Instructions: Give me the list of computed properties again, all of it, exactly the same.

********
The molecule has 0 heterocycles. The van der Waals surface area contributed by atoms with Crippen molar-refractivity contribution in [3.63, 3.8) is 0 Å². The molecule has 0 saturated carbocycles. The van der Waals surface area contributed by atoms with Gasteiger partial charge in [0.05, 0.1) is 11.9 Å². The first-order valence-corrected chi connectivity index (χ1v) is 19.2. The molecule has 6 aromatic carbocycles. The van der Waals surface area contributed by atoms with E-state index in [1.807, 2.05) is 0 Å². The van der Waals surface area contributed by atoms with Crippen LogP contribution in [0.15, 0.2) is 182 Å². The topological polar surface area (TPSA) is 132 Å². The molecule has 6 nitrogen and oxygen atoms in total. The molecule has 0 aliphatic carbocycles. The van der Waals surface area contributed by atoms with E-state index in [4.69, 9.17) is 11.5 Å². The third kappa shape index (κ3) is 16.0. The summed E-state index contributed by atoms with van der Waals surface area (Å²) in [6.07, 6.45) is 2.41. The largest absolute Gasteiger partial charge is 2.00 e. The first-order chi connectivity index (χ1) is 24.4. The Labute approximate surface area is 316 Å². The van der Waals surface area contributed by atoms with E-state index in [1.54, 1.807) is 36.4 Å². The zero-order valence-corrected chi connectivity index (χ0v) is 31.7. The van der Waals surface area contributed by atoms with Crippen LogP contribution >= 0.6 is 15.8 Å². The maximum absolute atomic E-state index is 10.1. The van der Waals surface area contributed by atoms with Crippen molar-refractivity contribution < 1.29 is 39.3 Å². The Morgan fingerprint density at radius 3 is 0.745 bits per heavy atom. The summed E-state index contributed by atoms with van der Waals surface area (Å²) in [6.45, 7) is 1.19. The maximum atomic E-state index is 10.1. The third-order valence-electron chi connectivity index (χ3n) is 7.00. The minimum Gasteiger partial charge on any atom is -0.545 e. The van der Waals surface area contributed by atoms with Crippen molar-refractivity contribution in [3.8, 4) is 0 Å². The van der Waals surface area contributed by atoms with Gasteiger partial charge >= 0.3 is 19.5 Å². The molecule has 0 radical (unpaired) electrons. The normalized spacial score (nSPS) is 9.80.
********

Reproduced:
The molecule has 0 heterocycles. The van der Waals surface area contributed by atoms with Crippen molar-refractivity contribution in [3.63, 3.8) is 0 Å². The molecule has 0 saturated carbocycles. The van der Waals surface area contributed by atoms with Gasteiger partial charge in [0.05, 0.1) is 11.9 Å². The first-order valence-corrected chi connectivity index (χ1v) is 19.2. The molecule has 6 aromatic carbocycles. The van der Waals surface area contributed by atoms with E-state index in [1.807, 2.05) is 0 Å². The van der Waals surface area contributed by atoms with Crippen LogP contribution in [0.15, 0.2) is 182 Å². The topological polar surface area (TPSA) is 132 Å². The molecule has 6 nitrogen and oxygen atoms in total. The molecule has 0 aliphatic carbocycles. The van der Waals surface area contributed by atoms with E-state index in [4.69, 9.17) is 11.5 Å². The third kappa shape index (κ3) is 16.0. The summed E-state index contributed by atoms with van der Waals surface area (Å²) in [6.07, 6.45) is 2.41. The largest absolute Gasteiger partial charge is 2.00 e. The first-order chi connectivity index (χ1) is 24.4. The Labute approximate surface area is 316 Å². The van der Waals surface area contributed by atoms with E-state index in [1.54, 1.807) is 36.4 Å². The zero-order valence-corrected chi connectivity index (χ0v) is 31.7. The van der Waals surface area contributed by atoms with Crippen LogP contribution >= 0.6 is 15.8 Å². The maximum absolute atomic E-state index is 10.1. The van der Waals surface area contributed by atoms with Crippen molar-refractivity contribution < 1.29 is 39.3 Å². The Morgan fingerprint density at radius 3 is 0.745 bits per heavy atom. The summed E-state index contributed by atoms with van der Waals surface area (Å²) in [6.45, 7) is 1.19. The maximum atomic E-state index is 10.1. The third-order valence-electron chi connectivity index (χ3n) is 7.00. The minimum Gasteiger partial charge on any atom is -0.545 e. The van der Waals surface area contributed by atoms with Crippen molar-refractivity contribution in [3.8, 4) is 0 Å². The van der Waals surface area contributed by atoms with Gasteiger partial charge >= 0.3 is 19.5 Å². The molecule has 0 radical (unpaired) electrons. The normalized spacial score (nSPS) is 9.80.